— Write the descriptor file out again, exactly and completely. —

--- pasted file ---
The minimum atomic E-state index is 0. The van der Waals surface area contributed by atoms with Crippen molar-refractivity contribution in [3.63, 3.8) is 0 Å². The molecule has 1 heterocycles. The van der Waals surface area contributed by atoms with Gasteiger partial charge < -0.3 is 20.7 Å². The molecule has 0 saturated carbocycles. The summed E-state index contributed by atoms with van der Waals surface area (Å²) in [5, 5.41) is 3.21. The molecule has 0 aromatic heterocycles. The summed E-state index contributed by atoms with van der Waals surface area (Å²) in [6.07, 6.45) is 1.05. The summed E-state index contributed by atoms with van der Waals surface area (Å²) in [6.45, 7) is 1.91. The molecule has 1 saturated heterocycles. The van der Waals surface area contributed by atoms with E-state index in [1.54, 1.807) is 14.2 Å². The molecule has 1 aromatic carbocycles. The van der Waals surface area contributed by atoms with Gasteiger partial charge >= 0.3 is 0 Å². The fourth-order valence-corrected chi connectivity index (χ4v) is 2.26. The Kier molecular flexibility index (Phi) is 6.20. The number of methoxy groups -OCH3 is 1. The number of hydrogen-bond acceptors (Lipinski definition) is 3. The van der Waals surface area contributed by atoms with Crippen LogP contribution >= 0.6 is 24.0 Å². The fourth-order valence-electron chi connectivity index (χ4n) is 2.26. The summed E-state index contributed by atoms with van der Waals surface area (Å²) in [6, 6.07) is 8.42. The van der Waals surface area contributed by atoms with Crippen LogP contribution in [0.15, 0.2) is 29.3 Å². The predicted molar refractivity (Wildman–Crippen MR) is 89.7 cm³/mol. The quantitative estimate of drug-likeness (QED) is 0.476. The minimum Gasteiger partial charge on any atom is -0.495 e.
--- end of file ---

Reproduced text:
The minimum atomic E-state index is 0. The van der Waals surface area contributed by atoms with Crippen molar-refractivity contribution in [3.63, 3.8) is 0 Å². The molecule has 1 heterocycles. The van der Waals surface area contributed by atoms with Gasteiger partial charge < -0.3 is 20.7 Å². The molecule has 0 saturated carbocycles. The summed E-state index contributed by atoms with van der Waals surface area (Å²) in [5, 5.41) is 3.21. The molecule has 0 aromatic heterocycles. The summed E-state index contributed by atoms with van der Waals surface area (Å²) in [6.07, 6.45) is 1.05. The summed E-state index contributed by atoms with van der Waals surface area (Å²) in [6.45, 7) is 1.91. The molecule has 1 saturated heterocycles. The van der Waals surface area contributed by atoms with E-state index in [1.54, 1.807) is 14.2 Å². The molecule has 1 aromatic carbocycles. The van der Waals surface area contributed by atoms with Gasteiger partial charge >= 0.3 is 0 Å². The fourth-order valence-corrected chi connectivity index (χ4v) is 2.26. The Kier molecular flexibility index (Phi) is 6.20. The number of methoxy groups -OCH3 is 1. The number of hydrogen-bond acceptors (Lipinski definition) is 3. The van der Waals surface area contributed by atoms with Crippen LogP contribution >= 0.6 is 24.0 Å². The fourth-order valence-electron chi connectivity index (χ4n) is 2.26. The summed E-state index contributed by atoms with van der Waals surface area (Å²) in [6, 6.07) is 8.42. The van der Waals surface area contributed by atoms with Crippen LogP contribution in [0.15, 0.2) is 29.3 Å². The predicted molar refractivity (Wildman–Crippen MR) is 89.7 cm³/mol. The quantitative estimate of drug-likeness (QED) is 0.476. The minimum Gasteiger partial charge on any atom is -0.495 e.